FLORHAM PARK, N.J. (AP) James Carpenter knocked on the side of his locker - it's wooden - and shook his head at the fact that he's the last one standing.
The New York Jets have lost four of their five projected starting offensive linemen to season-ending injuries this season, and the left guard is the only one to start every game.
''Yeah, it's been tough and I hate to see people go down like that, but we've got good depth,'' Carpenter said. ''Everybody's just working hard and we're trying to make the best of it.''
With right guard Brian Winters being placed on injured reserve this week with a shoulder injury, the Jets will be playing at New England on Saturday with their ninth combination of linemen in 15 games.
That, of course, is not ideal. Not for a unit that is so relied upon to power both the rushing attack and passing game.
''I've always said it, that the continuity and the communication of that group might be the most important group on the field,'' offensive coordinator Chan Gailey said.
''Being able to have that where everybody is on the same page, every snap is vital for you. It's not easy, but that's what we've got to do. We've got to make sure they get on the same page.''
Left tackle Ryan Clady went down with a shoulder injury that sidelined him after just eight games.
Center Nick Mangold severely sprained his right ankle and missed four games, but re-injured it in his return.
Right tackle Breno Giacomini had a back injury that kept him out of training camp and then the first seven games of the season. But a combination of back, shoulder and calf ailments ended his season after just five games.
Winters had missed just one game earlier this season because of a concussion, but was shut down after getting hurt against Miami last Saturday night.
''The fact you would have four starters from your opening day roster all end up on IR is just crazy,'' said backup guard Dakota Dozier.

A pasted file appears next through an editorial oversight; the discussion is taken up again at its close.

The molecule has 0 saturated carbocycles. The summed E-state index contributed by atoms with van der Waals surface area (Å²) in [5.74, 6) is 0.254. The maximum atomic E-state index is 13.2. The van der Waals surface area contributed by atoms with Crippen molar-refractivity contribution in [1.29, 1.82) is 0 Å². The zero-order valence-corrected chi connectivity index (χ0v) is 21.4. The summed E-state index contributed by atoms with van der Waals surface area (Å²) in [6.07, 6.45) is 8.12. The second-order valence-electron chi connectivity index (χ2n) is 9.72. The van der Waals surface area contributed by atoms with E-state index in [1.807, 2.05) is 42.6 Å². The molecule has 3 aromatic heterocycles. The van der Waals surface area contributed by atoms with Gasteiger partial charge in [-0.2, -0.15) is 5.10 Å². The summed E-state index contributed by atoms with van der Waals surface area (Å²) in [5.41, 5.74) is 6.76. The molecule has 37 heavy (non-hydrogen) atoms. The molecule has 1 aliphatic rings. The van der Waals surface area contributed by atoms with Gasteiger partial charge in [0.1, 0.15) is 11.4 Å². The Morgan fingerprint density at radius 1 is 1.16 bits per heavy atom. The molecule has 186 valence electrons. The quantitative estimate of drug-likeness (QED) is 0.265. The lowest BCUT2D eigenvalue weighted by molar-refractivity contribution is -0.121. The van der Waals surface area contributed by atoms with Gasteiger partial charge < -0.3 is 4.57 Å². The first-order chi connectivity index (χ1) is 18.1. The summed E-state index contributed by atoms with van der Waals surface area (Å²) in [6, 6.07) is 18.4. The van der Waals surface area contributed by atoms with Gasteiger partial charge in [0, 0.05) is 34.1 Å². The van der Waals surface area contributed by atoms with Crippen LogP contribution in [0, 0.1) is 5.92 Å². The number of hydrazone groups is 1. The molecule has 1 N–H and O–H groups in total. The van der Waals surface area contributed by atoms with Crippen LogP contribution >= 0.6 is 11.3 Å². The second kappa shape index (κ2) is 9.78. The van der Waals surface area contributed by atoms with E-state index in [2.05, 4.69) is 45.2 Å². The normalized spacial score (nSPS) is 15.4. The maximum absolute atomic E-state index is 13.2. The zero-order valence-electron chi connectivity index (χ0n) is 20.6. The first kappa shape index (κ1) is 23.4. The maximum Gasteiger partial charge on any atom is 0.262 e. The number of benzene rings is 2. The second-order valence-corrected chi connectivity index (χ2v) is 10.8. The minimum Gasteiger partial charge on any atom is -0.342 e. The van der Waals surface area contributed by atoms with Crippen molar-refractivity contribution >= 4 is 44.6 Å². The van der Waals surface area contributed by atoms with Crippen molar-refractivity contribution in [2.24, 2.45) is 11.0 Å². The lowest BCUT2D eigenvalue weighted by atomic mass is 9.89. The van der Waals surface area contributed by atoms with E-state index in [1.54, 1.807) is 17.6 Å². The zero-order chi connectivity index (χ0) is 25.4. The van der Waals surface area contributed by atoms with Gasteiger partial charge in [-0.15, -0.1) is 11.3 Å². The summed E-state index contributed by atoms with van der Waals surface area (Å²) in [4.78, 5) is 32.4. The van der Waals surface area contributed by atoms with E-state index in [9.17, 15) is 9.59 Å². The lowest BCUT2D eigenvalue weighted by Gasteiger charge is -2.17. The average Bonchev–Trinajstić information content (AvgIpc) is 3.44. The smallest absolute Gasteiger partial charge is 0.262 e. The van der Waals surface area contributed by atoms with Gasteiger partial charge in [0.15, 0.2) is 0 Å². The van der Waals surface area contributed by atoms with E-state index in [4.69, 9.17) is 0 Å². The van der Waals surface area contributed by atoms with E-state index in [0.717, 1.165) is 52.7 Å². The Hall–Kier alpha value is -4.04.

''It's very unusual, very rare. Carp's been awesome and actually been able to stay healthy, but for the rest of us, it's obviously giving a lot of guys opportunities.''
Ben Ijalana has taken over for Clady at left tackle after rotating with Brent Qvale at right tackle in Giacomini's absence. Qvale could end up starting for Winters at right guard, a spot at which Dozier and Craig Watts are also in the mix.
Rookie Brandon Shell, a fifth-round draft pick and the great-nephew of Art Shell, is expected to make his second straight NFL start at right tackle. Wesley Johnson will make his seventh start at center in place of Mangold.
And, then, there's Carpenter, who has started 30 straight games since signing with the Jets as a free agent last year - hence, the knock on wood.
''It's been wild,'' Watts said. ''It's not what you expect at the beginning of the season. You don't go into a year with your boys, your brothers and be like, `Hey, half of us are going to be really injured by the time this is all over.' That's the price of playing O-line. We knew the job when we signed up for it. Next man up, and we just want to keep this ship rolling.
''Ninth, 10th, 11th lineup, whatever it takes.''
To a man, the offensive line credits coach Steve Marshall for making a regular habit of having the backups practice at various spots. He preaches about versatility, and that has benefited in a big way with so many key contributors going down.
Sure, the backups might not play to the level of the veteran starters, but they're doing a mostly solid job of keeping the gap as small as possible.
''In this league, if you're not a starter, you're everything else,'' Ijalana said. ''Even in OTAs, we always cross train. Back then, it might've been, `Man, this is hard,' but it pays off now where something happens and they say, `OK, switch,' then I've done it before.
''It's not a completely new stimulus.''
It hasn't been all perfect, of course. There have been mistakes along the way, from missed blocking assignments to blown snap counts. Johnson took the blame for snapping the ball too early against Miami last week, resulting in Bryce Petty getting his chest bruised when he was crunched by Cameron Wake and Ndamukong Suh.
''That was a mistake that turned into a bad one,'' Johnson said. ''It was on me.''
But the injuries and adversity have also helped the unit bond, with guys knowing that they need to be closer in order to work in tandem.
So, they have frequent group chats, study extra film and many of them also hang out off the field.
''Being able to talk to each other is so underrated,'' Johnson said. ''Me being able to be very straightforward with somebody and them not taking it seriously or getting offended is good. If I razz somebody, they're going to razz me back. It's brotherly love, and that works well in our room and on our line.''
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